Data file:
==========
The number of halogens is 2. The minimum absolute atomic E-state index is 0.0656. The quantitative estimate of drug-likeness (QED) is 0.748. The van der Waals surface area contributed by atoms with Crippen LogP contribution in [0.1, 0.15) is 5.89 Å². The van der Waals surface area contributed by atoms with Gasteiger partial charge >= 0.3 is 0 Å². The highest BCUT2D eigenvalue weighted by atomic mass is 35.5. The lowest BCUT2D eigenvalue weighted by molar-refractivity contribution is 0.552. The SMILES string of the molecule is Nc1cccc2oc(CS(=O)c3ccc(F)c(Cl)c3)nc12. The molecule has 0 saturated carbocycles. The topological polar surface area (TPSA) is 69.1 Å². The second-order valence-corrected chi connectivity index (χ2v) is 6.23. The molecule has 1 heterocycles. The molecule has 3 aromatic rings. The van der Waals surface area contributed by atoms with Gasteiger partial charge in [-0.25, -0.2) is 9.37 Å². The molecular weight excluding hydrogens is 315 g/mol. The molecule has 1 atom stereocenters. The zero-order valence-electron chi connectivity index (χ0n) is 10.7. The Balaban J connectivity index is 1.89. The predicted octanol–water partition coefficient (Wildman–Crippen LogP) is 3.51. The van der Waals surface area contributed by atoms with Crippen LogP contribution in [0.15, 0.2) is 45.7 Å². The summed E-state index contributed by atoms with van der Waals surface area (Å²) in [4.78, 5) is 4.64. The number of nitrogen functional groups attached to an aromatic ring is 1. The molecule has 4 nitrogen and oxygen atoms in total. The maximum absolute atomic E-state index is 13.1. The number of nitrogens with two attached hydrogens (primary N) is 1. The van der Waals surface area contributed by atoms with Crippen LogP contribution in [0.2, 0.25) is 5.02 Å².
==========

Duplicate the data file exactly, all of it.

The number of halogens is 2. The minimum absolute atomic E-state index is 0.0656. The quantitative estimate of drug-likeness (QED) is 0.748. The van der Waals surface area contributed by atoms with Crippen LogP contribution in [0.1, 0.15) is 5.89 Å². The van der Waals surface area contributed by atoms with Gasteiger partial charge >= 0.3 is 0 Å². The highest BCUT2D eigenvalue weighted by atomic mass is 35.5. The lowest BCUT2D eigenvalue weighted by molar-refractivity contribution is 0.552. The SMILES string of the molecule is Nc1cccc2oc(CS(=O)c3ccc(F)c(Cl)c3)nc12. The molecule has 0 saturated carbocycles. The topological polar surface area (TPSA) is 69.1 Å². The second-order valence-corrected chi connectivity index (χ2v) is 6.23. The molecule has 1 heterocycles. The molecule has 3 aromatic rings. The van der Waals surface area contributed by atoms with Gasteiger partial charge in [-0.25, -0.2) is 9.37 Å². The molecular weight excluding hydrogens is 315 g/mol. The molecule has 1 atom stereocenters. The zero-order valence-electron chi connectivity index (χ0n) is 10.7. The Balaban J connectivity index is 1.89. The predicted octanol–water partition coefficient (Wildman–Crippen LogP) is 3.51. The van der Waals surface area contributed by atoms with Crippen LogP contribution in [0.15, 0.2) is 45.7 Å². The summed E-state index contributed by atoms with van der Waals surface area (Å²) in [4.78, 5) is 4.64. The number of nitrogen functional groups attached to an aromatic ring is 1. The molecule has 4 nitrogen and oxygen atoms in total. The maximum absolute atomic E-state index is 13.1. The number of nitrogens with two attached hydrogens (primary N) is 1. The van der Waals surface area contributed by atoms with Crippen LogP contribution in [0.2, 0.25) is 5.02 Å².